Americans can’t be sorted into two parties

Tiffany Kelly


After Super Tuesday, many were announcing Hillary as the leader in delegates and the election. She had swept two big democratic states: California and New York.

As a Californian, it is easy to see her popularity: her husband was one of the most popular presidents in recent history, she does well in debates and is trying to make history by becoming the first woman president. However, another democrat is also trying to make history: Illinois Sen. Barack Obama, who is trying to become the first African-American president of the United States.

In the 2004 primaries, it seemed as though all the democratic candidates clumped together to try to form a barrier against President Bush being elected again. They all supported each other and had an “any one of us but Bush” motto. However, when Kerry emerged as the nominee, he proved not strong enough to successfully defeat Bush.

In the current primaries, Clinton and Obama are now neck and neck, each campaigning for change in their own ways. But, the interesting development is a kind of cult-like endorsement that Americans are giving these candidates. It seems as though half of the democrats have fallen for Obama’s charm, while the other half see trust and comfort in voting in another Clinton.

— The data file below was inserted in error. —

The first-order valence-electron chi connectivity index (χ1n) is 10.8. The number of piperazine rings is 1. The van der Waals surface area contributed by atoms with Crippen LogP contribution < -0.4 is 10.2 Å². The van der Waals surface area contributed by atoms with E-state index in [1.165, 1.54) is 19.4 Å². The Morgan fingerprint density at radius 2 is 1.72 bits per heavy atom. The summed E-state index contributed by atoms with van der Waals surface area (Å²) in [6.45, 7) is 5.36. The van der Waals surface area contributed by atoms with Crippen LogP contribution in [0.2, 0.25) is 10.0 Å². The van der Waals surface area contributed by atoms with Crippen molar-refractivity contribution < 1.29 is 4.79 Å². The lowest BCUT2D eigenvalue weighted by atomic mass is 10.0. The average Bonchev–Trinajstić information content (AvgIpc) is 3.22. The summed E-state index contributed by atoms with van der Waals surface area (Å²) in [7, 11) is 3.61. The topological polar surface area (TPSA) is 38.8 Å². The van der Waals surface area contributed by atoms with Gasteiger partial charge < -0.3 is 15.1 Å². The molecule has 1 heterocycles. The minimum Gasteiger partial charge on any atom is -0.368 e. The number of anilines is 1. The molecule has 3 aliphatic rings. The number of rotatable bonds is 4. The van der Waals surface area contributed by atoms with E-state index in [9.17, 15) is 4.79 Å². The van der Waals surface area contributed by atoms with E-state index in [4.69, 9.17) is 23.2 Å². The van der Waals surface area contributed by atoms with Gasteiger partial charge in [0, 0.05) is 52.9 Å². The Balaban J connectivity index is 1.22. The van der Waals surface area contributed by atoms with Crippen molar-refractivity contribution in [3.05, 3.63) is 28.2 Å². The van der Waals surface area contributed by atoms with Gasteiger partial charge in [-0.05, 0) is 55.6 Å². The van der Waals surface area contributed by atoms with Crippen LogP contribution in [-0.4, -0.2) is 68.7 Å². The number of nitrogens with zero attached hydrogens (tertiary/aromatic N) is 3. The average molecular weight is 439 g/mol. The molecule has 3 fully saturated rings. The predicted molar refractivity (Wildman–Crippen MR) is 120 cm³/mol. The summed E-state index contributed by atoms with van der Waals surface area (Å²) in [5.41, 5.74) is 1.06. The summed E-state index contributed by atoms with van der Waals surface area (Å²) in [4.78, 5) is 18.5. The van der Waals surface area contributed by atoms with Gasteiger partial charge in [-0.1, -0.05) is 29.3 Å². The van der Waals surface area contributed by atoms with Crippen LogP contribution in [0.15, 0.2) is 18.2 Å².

Just as Hillary’s headstrong complaints about a comment made about her daughter on-air floated through the media, Obama swept 4 states this past weekend, gaining momentum to possibly win further elections.

The pattern is not one that a party should have: everyone divided. Not only are people really split on their decision on who to elect as the democratic nominee, but they really seem to dislike the other candidate. Obama-supporters seem to be against Hillary, while Hillary supporters don’t believe Obama is experienced enough to run.

Not only is this happening among democrats: Republicans are divided too. McCain is slowly losing support among conservative voters, even with an “endorsement” from President Bush. There is still active support from Republicans for Romney, whom suspended his campaign. Many complain McCain is not conservative enough for his party, which results in votes for Huckabee.

Maybe it is time to realize that people can’t be placed in two categories: Democrat or Republican. There is not a party or candidate that seems to fit everyone. We have to accept that America is diverse in culture, religion and ideas.